Total Non-Farm Employment Is On Pace To Surpass Its Pre-Recession Peak In July 2014

The WSJ has an overview of several economic forecasts: Economic Road Clearing, but the Going Is Slow

The U.S. still employs more than 2.5 million fewer people than when the recession began. At 180,000 jobs a month, it will take until the middle of 2014 to close that gap. Adjust for population growth, and it will take nine more years to return to the prerecession level of employment at the current rate of growth, according to the Brookings Institution.

Below is an update of the graph showing job losses from the start of the employment recession, in percentage terms, with a projection assuming the current rate of payroll growth will continue.

This suggests that employment will exceed the pre-recession peak around July 2014 (Private employment will reach a new high around March of 2014).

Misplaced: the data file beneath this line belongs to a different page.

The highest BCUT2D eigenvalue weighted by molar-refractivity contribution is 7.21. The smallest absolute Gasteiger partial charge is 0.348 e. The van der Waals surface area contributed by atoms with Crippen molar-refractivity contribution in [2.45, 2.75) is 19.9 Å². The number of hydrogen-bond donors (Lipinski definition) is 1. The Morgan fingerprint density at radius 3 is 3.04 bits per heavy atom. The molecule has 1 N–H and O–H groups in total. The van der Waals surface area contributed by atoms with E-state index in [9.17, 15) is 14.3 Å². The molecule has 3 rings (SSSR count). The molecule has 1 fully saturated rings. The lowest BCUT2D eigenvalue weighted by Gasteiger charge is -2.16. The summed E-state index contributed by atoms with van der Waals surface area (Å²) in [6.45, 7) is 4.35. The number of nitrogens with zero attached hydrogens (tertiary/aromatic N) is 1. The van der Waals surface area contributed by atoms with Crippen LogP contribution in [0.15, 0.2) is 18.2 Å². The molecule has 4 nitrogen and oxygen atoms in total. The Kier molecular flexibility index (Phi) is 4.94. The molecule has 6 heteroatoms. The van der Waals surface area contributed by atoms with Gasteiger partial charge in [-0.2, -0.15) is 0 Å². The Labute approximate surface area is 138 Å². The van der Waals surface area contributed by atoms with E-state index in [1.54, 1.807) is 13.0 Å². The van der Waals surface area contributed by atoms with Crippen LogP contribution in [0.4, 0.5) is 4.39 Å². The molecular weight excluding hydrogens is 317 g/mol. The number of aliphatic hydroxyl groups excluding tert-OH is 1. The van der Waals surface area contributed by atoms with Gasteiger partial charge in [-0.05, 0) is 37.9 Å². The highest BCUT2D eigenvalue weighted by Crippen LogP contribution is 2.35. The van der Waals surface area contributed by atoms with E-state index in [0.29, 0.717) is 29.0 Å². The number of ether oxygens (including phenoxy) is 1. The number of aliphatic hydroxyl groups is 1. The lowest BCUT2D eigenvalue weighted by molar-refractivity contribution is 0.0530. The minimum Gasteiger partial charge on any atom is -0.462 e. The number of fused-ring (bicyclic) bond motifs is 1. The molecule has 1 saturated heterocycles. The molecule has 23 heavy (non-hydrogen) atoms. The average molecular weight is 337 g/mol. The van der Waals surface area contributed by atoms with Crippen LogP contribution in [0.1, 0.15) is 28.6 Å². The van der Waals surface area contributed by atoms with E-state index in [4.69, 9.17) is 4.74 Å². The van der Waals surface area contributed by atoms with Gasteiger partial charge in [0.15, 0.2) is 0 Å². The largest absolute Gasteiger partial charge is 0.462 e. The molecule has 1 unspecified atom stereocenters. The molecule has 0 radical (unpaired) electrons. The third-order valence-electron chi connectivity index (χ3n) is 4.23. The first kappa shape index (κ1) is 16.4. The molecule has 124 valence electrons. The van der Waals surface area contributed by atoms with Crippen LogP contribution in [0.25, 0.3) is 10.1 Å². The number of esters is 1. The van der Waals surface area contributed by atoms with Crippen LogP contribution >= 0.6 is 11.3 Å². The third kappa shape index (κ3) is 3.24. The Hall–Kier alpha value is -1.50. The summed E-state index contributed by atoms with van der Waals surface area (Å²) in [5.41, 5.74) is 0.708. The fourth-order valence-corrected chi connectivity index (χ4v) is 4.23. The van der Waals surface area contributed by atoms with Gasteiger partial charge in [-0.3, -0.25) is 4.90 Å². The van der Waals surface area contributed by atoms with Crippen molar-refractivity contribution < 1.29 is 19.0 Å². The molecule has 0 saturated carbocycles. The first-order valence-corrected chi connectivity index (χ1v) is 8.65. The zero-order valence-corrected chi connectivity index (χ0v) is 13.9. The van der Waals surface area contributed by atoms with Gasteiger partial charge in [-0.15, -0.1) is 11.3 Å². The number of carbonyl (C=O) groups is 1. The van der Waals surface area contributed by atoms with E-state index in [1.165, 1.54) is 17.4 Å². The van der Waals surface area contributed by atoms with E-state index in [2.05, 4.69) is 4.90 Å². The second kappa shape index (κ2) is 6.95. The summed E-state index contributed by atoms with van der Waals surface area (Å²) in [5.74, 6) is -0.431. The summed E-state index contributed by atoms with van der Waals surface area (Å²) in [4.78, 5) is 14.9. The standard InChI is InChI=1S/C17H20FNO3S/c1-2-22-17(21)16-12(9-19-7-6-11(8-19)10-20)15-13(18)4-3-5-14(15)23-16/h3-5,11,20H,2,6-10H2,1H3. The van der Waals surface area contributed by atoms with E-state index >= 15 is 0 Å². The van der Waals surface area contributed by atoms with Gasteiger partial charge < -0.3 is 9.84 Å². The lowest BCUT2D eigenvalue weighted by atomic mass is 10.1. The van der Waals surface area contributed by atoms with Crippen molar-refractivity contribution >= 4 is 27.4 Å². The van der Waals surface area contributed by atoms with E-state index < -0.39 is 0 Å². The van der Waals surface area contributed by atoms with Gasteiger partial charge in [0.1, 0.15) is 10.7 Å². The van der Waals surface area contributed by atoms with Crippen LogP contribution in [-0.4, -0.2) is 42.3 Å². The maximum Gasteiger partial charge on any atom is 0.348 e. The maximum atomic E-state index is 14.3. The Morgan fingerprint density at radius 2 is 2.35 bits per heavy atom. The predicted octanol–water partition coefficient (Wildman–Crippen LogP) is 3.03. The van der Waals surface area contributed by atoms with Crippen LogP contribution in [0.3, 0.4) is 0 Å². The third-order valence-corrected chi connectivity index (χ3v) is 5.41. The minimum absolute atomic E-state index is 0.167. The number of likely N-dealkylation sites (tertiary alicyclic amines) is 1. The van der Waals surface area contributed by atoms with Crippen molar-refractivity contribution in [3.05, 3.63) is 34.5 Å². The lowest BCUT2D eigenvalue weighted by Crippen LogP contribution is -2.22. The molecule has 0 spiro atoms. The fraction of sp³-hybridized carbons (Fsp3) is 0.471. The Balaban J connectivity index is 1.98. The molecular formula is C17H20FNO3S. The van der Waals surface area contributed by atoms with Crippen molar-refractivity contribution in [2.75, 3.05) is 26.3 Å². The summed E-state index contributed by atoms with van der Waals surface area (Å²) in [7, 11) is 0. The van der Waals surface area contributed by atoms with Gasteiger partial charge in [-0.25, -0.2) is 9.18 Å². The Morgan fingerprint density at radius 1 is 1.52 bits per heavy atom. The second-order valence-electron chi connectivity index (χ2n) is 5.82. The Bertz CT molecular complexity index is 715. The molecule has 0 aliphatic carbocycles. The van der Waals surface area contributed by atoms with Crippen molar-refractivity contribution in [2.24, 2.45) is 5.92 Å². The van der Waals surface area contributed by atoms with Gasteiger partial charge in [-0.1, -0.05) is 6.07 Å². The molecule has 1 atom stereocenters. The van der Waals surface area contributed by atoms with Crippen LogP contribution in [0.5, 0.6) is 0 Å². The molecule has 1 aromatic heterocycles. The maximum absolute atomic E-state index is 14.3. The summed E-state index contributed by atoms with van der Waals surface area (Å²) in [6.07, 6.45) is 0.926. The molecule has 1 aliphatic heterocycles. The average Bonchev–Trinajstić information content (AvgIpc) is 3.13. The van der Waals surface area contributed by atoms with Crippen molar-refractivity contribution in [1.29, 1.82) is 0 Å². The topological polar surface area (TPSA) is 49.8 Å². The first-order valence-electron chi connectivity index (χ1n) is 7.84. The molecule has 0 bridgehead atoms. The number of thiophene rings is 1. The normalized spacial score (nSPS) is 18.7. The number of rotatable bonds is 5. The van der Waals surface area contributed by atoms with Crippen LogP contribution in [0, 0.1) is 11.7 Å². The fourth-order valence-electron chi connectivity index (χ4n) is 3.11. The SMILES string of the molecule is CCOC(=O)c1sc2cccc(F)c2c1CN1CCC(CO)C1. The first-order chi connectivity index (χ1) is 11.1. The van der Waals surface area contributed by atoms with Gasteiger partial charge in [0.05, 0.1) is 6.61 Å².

Of course, as the article notes, this doesn’t include adjusting for population growth – but this will still be a major milestone.

CalculatedRiskClick on graph for larger image.

This graph shows the job losses from the start of the employment recession, in percentage terms, compared to previous post WWII recessions. The dotted line is a projection based on recent payroll increases.

It looks like employment will reach a new high in mid-2014, about 78 months after the previous high.

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